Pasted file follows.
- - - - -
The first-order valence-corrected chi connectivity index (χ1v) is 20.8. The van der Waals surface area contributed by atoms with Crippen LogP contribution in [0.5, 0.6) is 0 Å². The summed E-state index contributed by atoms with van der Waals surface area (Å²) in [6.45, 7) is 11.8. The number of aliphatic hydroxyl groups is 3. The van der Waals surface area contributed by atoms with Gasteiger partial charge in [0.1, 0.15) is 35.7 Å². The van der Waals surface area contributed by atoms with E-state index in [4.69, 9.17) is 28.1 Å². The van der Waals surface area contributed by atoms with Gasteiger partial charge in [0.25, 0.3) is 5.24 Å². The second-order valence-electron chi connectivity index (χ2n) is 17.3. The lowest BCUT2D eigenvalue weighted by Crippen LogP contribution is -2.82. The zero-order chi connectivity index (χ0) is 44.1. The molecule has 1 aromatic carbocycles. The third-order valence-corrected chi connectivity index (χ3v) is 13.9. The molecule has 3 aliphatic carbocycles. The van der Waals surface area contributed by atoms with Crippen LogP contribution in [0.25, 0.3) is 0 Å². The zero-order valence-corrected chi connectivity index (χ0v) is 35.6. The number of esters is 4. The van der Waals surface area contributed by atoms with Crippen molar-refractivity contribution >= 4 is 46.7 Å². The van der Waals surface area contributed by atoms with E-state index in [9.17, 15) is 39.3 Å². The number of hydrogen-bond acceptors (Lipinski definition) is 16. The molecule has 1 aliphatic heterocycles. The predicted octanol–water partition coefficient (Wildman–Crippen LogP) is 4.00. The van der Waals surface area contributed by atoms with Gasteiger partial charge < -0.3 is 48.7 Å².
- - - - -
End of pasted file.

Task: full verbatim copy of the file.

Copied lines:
The first-order valence-corrected chi connectivity index (χ1v) is 20.8. The van der Waals surface area contributed by atoms with Crippen LogP contribution in [0.5, 0.6) is 0 Å². The summed E-state index contributed by atoms with van der Waals surface area (Å²) in [6.45, 7) is 11.8. The number of aliphatic hydroxyl groups is 3. The van der Waals surface area contributed by atoms with Gasteiger partial charge in [0.1, 0.15) is 35.7 Å². The van der Waals surface area contributed by atoms with E-state index in [4.69, 9.17) is 28.1 Å². The van der Waals surface area contributed by atoms with Gasteiger partial charge in [0.25, 0.3) is 5.24 Å². The second-order valence-electron chi connectivity index (χ2n) is 17.3. The lowest BCUT2D eigenvalue weighted by Crippen LogP contribution is -2.82. The zero-order chi connectivity index (χ0) is 44.1. The molecule has 1 aromatic carbocycles. The third-order valence-corrected chi connectivity index (χ3v) is 13.9. The molecule has 3 aliphatic carbocycles. The van der Waals surface area contributed by atoms with Crippen LogP contribution in [0.25, 0.3) is 0 Å². The zero-order valence-corrected chi connectivity index (χ0v) is 35.6. The number of esters is 4. The van der Waals surface area contributed by atoms with Crippen molar-refractivity contribution >= 4 is 46.7 Å². The van der Waals surface area contributed by atoms with E-state index in [9.17, 15) is 39.3 Å². The number of hydrogen-bond acceptors (Lipinski definition) is 16. The molecule has 1 aliphatic heterocycles. The predicted octanol–water partition coefficient (Wildman–Crippen LogP) is 4.00. The van der Waals surface area contributed by atoms with Gasteiger partial charge < -0.3 is 48.7 Å².